Eating this vegetable could help prevent dementia

Publish Date
Friday, 22 December 2017, 10:24AM

If you’re in need of another reason to swap fries for a salad, this could be the inspiration you're after!

Researchers at Rush University Medical School in Chicago have discovered that eating 1⅓ cups of lettuce or ½ cup of cooked dark leafy greens every day may prevent dementia.

Following the long-running study, regular consumers of veggies such as kale, spinach, collard greens and lettuce enjoyed brains that functioned as well as people 11 years younger.

The 960 participants, aged 58 to 99, had their consumption of 144 different foods tracked for five years.

After analysing other factors that can affect memory - such as age, activity level, alcohol consumption, and smoking - leafy-greens intake emerged as the most significant instrument in protecting the brain.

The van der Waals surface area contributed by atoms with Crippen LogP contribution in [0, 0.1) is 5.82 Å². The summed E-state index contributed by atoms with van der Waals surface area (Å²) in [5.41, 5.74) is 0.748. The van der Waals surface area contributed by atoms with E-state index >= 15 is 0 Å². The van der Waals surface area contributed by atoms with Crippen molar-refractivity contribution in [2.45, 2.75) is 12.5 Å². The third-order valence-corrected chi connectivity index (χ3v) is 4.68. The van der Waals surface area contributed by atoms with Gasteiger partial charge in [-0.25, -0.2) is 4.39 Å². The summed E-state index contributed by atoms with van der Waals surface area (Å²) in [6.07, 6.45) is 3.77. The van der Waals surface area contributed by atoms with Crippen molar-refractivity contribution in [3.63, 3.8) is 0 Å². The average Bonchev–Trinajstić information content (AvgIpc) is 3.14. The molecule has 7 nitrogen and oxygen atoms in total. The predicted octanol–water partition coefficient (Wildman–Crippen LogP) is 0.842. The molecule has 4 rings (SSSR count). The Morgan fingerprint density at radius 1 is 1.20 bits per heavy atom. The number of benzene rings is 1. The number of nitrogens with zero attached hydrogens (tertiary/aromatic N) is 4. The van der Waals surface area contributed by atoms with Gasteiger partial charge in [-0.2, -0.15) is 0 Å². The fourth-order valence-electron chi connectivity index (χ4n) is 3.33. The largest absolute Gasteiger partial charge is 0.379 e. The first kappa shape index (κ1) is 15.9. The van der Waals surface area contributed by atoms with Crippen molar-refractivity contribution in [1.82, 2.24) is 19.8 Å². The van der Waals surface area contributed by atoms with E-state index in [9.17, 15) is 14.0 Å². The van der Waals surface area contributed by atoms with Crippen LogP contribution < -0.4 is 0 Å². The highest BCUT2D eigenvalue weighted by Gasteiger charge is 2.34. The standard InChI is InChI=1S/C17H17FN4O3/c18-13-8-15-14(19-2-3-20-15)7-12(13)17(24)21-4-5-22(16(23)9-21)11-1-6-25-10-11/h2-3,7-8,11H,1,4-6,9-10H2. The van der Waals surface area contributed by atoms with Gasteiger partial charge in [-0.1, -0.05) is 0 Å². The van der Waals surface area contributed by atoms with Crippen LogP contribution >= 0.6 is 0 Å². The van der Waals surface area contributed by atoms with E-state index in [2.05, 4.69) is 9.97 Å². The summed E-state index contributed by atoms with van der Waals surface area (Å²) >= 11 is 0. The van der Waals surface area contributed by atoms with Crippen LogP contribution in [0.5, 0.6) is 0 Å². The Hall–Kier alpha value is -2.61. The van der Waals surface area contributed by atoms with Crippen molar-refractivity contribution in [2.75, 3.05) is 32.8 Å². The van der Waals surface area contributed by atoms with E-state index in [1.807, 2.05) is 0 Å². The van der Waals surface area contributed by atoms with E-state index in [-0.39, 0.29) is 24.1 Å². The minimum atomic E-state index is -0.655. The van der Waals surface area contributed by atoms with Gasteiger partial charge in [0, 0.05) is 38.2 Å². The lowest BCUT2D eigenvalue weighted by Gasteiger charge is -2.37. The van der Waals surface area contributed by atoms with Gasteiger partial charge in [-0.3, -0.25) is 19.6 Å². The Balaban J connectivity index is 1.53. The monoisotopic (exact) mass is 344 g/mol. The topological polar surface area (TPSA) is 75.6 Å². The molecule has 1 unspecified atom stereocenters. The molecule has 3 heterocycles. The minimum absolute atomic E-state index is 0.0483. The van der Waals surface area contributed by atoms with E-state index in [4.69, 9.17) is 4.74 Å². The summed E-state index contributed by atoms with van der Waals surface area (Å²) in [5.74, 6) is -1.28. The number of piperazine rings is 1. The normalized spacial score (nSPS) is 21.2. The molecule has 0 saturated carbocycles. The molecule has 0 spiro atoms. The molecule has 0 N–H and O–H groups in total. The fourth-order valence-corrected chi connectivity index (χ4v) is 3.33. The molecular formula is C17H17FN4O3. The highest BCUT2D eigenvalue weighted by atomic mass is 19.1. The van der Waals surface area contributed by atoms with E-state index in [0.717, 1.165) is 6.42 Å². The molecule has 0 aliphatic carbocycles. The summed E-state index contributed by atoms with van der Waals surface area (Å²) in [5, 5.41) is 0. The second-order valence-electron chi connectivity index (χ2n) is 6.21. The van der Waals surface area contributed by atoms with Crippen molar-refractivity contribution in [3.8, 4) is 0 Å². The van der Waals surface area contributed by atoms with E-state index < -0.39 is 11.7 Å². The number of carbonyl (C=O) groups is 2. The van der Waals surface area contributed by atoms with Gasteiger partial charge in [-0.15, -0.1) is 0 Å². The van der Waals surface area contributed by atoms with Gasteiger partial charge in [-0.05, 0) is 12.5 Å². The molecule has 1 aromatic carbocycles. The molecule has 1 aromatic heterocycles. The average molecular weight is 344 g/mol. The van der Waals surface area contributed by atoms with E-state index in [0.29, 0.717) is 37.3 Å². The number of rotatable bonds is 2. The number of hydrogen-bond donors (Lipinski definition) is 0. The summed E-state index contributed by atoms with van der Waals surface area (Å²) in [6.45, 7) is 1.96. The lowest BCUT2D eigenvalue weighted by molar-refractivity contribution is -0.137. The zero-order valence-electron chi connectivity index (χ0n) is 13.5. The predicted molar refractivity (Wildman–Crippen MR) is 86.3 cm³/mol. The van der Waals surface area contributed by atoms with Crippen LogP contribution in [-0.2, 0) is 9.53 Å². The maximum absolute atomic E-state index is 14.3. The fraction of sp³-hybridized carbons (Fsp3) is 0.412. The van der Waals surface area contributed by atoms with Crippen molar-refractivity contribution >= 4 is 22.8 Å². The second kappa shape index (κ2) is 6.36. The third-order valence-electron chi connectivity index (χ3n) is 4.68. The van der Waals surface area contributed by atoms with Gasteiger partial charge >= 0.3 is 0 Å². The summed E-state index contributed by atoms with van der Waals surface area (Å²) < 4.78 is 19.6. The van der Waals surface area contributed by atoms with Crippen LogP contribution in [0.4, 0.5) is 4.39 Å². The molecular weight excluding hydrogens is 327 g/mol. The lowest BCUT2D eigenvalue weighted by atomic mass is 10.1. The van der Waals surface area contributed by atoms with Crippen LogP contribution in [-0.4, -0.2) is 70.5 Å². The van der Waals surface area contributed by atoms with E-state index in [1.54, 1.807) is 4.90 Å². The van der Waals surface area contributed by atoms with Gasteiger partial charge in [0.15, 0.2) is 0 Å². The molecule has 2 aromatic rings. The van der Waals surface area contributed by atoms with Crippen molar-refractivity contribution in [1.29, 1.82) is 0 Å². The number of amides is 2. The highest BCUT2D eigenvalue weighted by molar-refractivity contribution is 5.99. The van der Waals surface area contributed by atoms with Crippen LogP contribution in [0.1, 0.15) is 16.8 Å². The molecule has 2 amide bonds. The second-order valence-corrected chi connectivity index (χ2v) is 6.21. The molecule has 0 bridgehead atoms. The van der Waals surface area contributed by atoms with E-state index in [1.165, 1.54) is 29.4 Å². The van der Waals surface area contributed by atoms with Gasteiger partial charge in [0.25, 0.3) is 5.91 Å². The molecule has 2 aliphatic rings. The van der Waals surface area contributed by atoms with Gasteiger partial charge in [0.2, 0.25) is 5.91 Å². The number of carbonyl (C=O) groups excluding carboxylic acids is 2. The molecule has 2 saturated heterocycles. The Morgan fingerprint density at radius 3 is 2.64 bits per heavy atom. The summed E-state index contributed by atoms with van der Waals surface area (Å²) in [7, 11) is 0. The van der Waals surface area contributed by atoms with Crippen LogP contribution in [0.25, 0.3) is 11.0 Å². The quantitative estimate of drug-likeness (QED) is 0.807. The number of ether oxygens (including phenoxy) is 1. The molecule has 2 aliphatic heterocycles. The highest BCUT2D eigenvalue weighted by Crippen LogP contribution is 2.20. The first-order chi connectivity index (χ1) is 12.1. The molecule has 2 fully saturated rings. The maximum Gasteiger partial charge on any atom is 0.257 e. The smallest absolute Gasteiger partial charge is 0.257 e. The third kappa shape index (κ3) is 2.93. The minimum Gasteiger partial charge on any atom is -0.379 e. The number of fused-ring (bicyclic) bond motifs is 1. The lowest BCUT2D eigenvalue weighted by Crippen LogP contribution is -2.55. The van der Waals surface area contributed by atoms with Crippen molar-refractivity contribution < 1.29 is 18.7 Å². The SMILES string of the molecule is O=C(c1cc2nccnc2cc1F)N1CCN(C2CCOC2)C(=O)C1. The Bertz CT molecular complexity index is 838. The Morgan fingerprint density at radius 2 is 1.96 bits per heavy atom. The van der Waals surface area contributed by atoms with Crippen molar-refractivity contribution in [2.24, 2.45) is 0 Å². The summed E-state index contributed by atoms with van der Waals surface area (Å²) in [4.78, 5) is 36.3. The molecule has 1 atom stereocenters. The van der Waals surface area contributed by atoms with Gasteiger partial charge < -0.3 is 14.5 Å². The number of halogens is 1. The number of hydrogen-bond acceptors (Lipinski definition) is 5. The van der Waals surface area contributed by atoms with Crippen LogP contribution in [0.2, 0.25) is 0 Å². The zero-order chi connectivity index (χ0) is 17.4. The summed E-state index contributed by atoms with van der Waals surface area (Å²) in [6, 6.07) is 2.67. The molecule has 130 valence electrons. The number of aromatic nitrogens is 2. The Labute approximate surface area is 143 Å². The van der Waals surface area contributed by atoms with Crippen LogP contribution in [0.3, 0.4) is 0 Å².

Martha Morris, the senior author of the study, said: "Eating these leafy greens was independently associated with slower cognitive decline. That tells you this single food group contains so many nutrients it could be brain-protective."

Morris and her colleagues believe this is due to specific nutrients that appear to offer anti-aging benefits, such as vitamin E, folic acid, vitamin K1, lutein and beta-carotene.

Orly Avitzur, M.D., a neurologist says: “This study is promising. While cognitive disease can stem from multiple factors—some of them genetic—there is evidence that modifying your diet can have a positive impact.”